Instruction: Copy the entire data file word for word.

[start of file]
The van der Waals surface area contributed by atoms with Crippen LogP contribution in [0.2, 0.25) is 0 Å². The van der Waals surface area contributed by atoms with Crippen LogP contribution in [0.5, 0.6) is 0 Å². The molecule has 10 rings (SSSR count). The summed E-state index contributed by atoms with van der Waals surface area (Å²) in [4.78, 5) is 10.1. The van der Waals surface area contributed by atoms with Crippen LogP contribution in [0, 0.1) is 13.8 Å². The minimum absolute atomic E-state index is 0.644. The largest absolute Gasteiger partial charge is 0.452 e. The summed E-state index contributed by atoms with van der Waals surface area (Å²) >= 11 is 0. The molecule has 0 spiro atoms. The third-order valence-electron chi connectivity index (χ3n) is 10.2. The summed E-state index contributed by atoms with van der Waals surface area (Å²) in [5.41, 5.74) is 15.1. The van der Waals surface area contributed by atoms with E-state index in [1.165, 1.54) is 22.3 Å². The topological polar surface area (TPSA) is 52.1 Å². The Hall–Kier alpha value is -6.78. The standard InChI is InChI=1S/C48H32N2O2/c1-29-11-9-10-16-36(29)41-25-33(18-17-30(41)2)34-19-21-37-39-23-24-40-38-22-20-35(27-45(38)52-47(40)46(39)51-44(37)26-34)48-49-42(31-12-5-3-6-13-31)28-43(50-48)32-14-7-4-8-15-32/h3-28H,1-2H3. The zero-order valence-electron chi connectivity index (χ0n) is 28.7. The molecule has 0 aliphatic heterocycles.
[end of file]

The van der Waals surface area contributed by atoms with Crippen LogP contribution in [0.2, 0.25) is 0 Å². The van der Waals surface area contributed by atoms with Crippen LogP contribution in [0.5, 0.6) is 0 Å². The molecule has 10 rings (SSSR count). The summed E-state index contributed by atoms with van der Waals surface area (Å²) in [4.78, 5) is 10.1. The van der Waals surface area contributed by atoms with Crippen LogP contribution in [0, 0.1) is 13.8 Å². The minimum absolute atomic E-state index is 0.644. The largest absolute Gasteiger partial charge is 0.452 e. The summed E-state index contributed by atoms with van der Waals surface area (Å²) >= 11 is 0. The molecule has 0 spiro atoms. The third-order valence-electron chi connectivity index (χ3n) is 10.2. The summed E-state index contributed by atoms with van der Waals surface area (Å²) in [5.41, 5.74) is 15.1. The van der Waals surface area contributed by atoms with E-state index in [1.165, 1.54) is 22.3 Å². The topological polar surface area (TPSA) is 52.1 Å². The Hall–Kier alpha value is -6.78. The standard InChI is InChI=1S/C48H32N2O2/c1-29-11-9-10-16-36(29)41-25-33(18-17-30(41)2)34-19-21-37-39-23-24-40-38-22-20-35(27-45(38)52-47(40)46(39)51-44(37)26-34)48-49-42(31-12-5-3-6-13-31)28-43(50-48)32-14-7-4-8-15-32/h3-28H,1-2H3. The zero-order valence-electron chi connectivity index (χ0n) is 28.7. The molecule has 0 aliphatic heterocycles.